NEW YORK (AP) -- The CIA looked into rumors that the recent
encephalitis outbreak was the work of terrorists and concluded it
wasn't, an agency official said today.
The official, who spoke on condition of anonymity, said there's
no evidence Iraq or any other foreign government was involved in
the outbreak. The CIA "looked into rumors which appeared in
British media and elsewhere," the official said, speaking on
condition of anonymity.
City officials also downplayed any suggestions of bioterrorism.
"Nothing indicates that this was anything other than a natural
outbreak," Jerome Hauer, the director of the city's emergency
management office, said Sunday.
The federal Centers for Disease Control and Prevention also said
there was no evidence to suggest the recent outbreak was anything
other than "Mother Nature at work."
Analysts at the CIA who deal with biological weapons said an
Iraqi defector had claimed in April that Saddam Hussein was
developing a strain of West Nile-like encephalitis for use as a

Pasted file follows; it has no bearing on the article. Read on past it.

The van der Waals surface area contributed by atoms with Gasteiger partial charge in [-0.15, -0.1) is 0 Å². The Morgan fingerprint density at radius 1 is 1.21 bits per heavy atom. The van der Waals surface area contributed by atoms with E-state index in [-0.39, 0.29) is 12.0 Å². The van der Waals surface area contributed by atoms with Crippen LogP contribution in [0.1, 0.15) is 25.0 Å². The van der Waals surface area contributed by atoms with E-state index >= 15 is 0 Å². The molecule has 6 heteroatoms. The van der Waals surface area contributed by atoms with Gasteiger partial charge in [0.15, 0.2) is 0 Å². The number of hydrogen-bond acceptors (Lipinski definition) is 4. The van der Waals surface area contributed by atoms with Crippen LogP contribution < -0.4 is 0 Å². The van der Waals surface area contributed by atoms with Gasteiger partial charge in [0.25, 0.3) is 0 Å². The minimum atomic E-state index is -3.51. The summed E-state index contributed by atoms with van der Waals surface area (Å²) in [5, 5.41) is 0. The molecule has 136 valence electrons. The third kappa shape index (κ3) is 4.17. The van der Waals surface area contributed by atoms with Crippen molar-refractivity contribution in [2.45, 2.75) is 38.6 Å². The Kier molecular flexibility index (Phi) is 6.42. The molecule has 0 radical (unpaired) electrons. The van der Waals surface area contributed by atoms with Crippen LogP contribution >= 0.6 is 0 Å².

biological weapon, The New Yorker reported in its Oct. 18-25 double
issue that hit newsstands today.
The report recalled by the analysts was published April 6 in the
Daily Mail of London. It was an except from the book "In the
Shadow of Saddam," written by Mikhael Ramadan.
Ramadan claimed that he worked as one of Hussein's body doubles
and that Hussein had told him of a plan to develop a strain of West
Nile encephalitis that would kill 97 percent of people in an urban
environment. The magazine said Ramadan was believed to be hiding
somewhere in Canada or the United States.
A strain of a West Nile-like virus has claimed the lives of six
people in the New York area since it was discovered in early
September. The mosquito-borne virus has infected 54 people in the
New York metropolitan area.
Symptoms of the strain include fever and headache. In rare
cases, the virus can cause neurological disorders and death. The
elderly, young and those with weakened immune systems are most